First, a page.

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The Budding Economy

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The Budding Economy

I’ve been thinking a lot about the Humans Need Not Apply video recently and in doing so I keep looking at my lawnmower....

6 Minutes Read

I’ve been thinking a lot about the Humans Need Not Apply video recently and in doing so I keep looking at my lawnmower. Say what? What’s a humble lawnmower got to do with the future of work and the battle against the bots? Well … here goes.

The global sports industry is worth around $620 billion dollars a year, according to A.T. Kearney. Factor in ancillary revenues (hot dogs sold at games, taxi rides to games, ibuprofen taken after your team is knocked out in the first round etc etc) and the total amount of money sports generates is probably way north of that.    

All of that spending flows from Edwin Budding’s 1827 invention of a machine that that could make cutting grass easy. Though sports existed before the lawnmower (Thomas Lords of Lords Cricket Ground fame was playing professional cricket in the late 18th century and, don’t forget, Jane Austen was filing baseball reports in 1797!) there was no “sports industry” as such. Spaces to play cricket were cut with scythes, and were thus few and far between; early types of footballs were kicked around on mainly muddy thoroughfares.

Budding’s lawn mower meant that grass could be cut easily and what had historically been simply fields of uncut long grass became a newly defined space; a “playing field”. Over the next few years into the previously unthought-of vacuum of that open space rushed idea after idea about things that could be done there. As well as having a lovely cup of tea and some scones the idea of “games” occurred. Very quickly an explosion of sporting innovation occurred; football/soccer (the Football Association formed 1862), rugby (the Rugby Football Union formed 1871), tennis (Wimbledon first played in 1877), croquet (first all-comers meeting 1868) all emerged to take place on the grass field. Cut grass, school boys and students realized, was an ideal surface on which a ball would run true, a line could be painted, and a tumble could be withstood.  

Everything that we sports fans live and breathe stems from that original foundational innovation which created that “space”.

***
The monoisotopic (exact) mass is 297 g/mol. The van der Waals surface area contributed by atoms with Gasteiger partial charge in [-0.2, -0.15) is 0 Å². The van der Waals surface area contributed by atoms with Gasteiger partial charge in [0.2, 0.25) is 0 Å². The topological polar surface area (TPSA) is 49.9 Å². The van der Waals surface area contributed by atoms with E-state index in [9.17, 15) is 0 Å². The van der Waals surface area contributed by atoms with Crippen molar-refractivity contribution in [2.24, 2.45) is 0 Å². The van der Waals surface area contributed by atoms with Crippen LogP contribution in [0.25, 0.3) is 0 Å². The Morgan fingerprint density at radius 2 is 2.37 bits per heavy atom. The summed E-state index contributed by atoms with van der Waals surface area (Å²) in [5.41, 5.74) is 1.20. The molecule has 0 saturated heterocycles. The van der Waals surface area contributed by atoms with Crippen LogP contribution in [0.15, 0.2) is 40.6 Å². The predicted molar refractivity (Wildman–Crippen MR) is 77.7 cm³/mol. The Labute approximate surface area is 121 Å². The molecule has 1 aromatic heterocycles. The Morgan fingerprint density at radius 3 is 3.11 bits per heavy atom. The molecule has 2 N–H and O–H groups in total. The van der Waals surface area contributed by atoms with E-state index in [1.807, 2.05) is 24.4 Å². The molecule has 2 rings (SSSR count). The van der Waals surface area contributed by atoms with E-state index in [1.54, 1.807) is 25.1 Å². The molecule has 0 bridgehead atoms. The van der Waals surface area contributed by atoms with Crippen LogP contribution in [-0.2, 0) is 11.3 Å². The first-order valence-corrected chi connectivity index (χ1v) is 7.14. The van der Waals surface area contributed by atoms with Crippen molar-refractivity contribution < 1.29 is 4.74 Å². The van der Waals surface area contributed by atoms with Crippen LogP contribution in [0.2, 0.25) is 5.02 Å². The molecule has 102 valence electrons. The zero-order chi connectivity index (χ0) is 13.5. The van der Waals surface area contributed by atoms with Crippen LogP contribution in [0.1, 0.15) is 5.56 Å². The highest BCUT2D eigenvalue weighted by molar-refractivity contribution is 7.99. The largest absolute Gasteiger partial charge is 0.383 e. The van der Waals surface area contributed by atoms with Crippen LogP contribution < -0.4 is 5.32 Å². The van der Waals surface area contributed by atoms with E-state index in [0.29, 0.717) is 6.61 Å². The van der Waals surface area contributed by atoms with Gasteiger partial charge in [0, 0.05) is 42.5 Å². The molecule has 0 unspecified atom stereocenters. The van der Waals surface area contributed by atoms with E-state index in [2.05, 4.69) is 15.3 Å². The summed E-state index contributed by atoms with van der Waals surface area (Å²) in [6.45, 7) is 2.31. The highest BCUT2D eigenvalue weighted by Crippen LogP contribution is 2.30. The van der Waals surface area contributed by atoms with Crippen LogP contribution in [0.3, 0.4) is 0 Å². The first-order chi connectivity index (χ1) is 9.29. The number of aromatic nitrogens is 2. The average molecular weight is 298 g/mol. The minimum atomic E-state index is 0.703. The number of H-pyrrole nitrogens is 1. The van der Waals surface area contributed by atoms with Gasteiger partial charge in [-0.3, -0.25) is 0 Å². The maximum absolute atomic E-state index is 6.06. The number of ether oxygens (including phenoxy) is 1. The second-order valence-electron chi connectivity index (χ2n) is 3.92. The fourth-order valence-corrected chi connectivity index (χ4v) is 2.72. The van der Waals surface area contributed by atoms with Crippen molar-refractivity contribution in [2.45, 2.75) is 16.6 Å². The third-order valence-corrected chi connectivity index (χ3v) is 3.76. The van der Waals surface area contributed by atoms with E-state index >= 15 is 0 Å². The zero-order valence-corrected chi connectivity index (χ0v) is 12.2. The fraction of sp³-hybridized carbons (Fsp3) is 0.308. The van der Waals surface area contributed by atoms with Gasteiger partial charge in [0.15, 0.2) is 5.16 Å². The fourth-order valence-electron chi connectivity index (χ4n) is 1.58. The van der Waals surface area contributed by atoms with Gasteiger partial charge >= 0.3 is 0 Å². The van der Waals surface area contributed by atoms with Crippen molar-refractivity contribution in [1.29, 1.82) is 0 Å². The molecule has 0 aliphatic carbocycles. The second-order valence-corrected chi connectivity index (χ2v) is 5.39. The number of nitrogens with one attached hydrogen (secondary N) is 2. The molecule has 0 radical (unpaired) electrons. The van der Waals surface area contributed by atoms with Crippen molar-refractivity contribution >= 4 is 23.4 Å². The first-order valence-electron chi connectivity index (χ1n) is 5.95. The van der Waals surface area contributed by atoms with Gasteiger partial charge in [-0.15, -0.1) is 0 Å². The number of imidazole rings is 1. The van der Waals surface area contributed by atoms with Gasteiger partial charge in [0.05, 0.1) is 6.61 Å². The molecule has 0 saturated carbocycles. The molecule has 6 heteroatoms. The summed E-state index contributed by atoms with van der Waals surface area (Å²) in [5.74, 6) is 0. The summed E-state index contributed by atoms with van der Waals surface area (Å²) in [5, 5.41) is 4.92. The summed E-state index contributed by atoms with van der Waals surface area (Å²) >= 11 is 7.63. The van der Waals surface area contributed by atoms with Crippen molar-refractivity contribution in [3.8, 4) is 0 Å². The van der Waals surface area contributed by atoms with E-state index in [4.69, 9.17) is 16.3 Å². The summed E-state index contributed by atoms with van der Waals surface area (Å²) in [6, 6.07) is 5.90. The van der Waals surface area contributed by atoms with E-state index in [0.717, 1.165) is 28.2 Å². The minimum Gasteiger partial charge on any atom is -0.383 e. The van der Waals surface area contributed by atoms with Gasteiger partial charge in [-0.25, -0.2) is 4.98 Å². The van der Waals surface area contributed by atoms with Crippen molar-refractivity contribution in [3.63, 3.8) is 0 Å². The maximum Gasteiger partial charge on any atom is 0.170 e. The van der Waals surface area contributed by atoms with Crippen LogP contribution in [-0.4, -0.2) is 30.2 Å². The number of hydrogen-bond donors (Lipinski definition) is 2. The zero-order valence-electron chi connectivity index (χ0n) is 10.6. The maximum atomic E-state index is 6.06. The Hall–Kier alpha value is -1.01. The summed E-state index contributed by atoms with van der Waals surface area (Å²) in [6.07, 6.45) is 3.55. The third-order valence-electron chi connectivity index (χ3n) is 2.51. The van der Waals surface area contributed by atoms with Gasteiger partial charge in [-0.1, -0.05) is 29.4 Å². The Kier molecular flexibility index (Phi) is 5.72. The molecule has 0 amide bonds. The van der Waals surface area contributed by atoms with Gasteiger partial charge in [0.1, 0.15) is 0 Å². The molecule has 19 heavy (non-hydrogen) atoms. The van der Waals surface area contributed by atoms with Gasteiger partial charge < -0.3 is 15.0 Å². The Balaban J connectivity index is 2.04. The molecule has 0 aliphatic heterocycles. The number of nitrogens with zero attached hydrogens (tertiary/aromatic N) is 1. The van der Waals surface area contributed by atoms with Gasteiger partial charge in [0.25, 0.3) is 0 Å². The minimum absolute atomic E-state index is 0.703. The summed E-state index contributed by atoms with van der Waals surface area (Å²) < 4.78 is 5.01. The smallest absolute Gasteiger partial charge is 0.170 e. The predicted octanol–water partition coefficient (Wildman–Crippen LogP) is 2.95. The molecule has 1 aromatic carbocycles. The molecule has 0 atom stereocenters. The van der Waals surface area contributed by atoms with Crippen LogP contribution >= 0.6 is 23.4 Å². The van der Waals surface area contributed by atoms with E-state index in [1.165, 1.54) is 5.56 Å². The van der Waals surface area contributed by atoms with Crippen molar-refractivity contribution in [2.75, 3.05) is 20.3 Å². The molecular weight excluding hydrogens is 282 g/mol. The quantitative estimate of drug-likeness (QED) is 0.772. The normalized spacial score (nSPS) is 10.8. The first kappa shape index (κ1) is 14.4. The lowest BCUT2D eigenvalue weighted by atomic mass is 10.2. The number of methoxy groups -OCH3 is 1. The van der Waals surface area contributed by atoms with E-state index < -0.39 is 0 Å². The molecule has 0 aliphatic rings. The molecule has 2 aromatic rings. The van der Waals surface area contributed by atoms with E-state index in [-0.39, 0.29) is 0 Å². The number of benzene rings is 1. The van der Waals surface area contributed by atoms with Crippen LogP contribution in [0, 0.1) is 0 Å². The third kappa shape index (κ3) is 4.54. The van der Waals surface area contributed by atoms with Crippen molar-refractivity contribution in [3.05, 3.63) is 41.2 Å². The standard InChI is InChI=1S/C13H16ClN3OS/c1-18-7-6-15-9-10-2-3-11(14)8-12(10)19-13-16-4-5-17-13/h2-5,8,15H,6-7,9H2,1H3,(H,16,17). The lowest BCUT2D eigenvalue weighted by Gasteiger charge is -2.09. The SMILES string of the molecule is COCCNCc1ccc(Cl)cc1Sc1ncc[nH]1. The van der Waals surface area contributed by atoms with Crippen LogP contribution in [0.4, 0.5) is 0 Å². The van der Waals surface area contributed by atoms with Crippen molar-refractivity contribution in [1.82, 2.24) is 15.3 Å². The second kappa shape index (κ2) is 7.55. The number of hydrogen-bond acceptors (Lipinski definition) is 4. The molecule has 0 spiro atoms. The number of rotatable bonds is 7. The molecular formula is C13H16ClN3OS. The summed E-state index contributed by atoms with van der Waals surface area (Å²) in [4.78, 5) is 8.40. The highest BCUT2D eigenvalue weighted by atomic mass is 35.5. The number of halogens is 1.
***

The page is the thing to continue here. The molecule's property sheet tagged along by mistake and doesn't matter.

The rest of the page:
If Edwin Budding could come back now and see what impact his lawnmower had had on the world he would, no doubt, be astonished. It’s unlikely that he imagined when he sold his first machine to Regent’s Park Zoo that 136 years later a young man called Geoff Hurst would run on cut grass in North London and create a moment that lives in the frontal cortex of every sporting Englishman in 2014.  Nor that in the 21st century Curly Lambeau would be a name on people’s lips in a place that wasn’t even a “state” for another 21 years after he built his lawnmower, because of his invention. 

Still with me? What’s this got to do with the future of work again? Well, all of this sporting activity, and the associated jobs and money that go with, originate from Budding’s machine. The lawnmower is the foundation upon which the sports industry is built. 

SMAC and the Internet of Things – and Code Halos as a way to optimally monetize them - are the latest set of technologies which are creating new foundations on which new industries and new jobs are being, and will be, built. Jobs of the future that today we simply can’t imagine – in the way that Budding wouldn’t have been able to extrapolate from his machine the rise of Roger Federer. And of the commentator that talks about Federer. Or the racquet manufacturer that supplies Federer. Or, the designer who created his logo. What one might call the Budding Economy.

We are seeing – pardon the pun – the budding of a new Budding Economy right now. Social media consultants, search engine optimizers, Full Stack engineers, Perl developers, Digital Prophets, Hackers-in-Residence, Content Curators, Chief Happiness Officers, Innovation Sherpas, Clue Shredders, Pixel Czars, Chief Ning Ninjas … all jobs that the tech economy’s Edwin Budding (Babbage, Flowers, Turing, Noyce, Hopper, Gates, Andreessen, Zuckerberg?) could not have imagined. 

The “open space” that has been created – is being created – by new technology is a vacuum that our imaginations will fill in the same way that William Webb Ellis’s imagination told him to show a fine disregard for the rules of soccer and in doing so created rugby. Only this week we’ve seen again how vacuums get filled by imagination, and monetized. As Notch rides off to decide how to spend my son’s pocket money, Minecraft it is safe to assume that hundreds and thousands of other people around the world of thinking of other things that we could do in these “open spaces”.

The new Budding Economy, based on our generation’s lawnmowers, will be full of algorithms no doubt. Maybe a Bot will score a hundred for England. But I would argue that our imaginative power will have no problem finding things to do in the new spaces created by our innovations; the new fields of play, and of work. Some of them perfectly forecastable; the vast majority of them not.

So next time you come across the “algorithms are coming” argument (which I guess would be even worse if they were written by British people; “the British algorithms are coming”) and fear what will become of us all in the roboapocalypse (Steven Spielberg’s latest; though seemingly in development hell just wander over to your window and look out at your grass and the lawnmower standing there in the corner of your yard and take comfort from the work of Mr Budding and all that came after.  A candidate for GOAT (Greatest of all Time, not a pre-lawnmower lawnmower)? Probably not; but surely an inspiration to us all.


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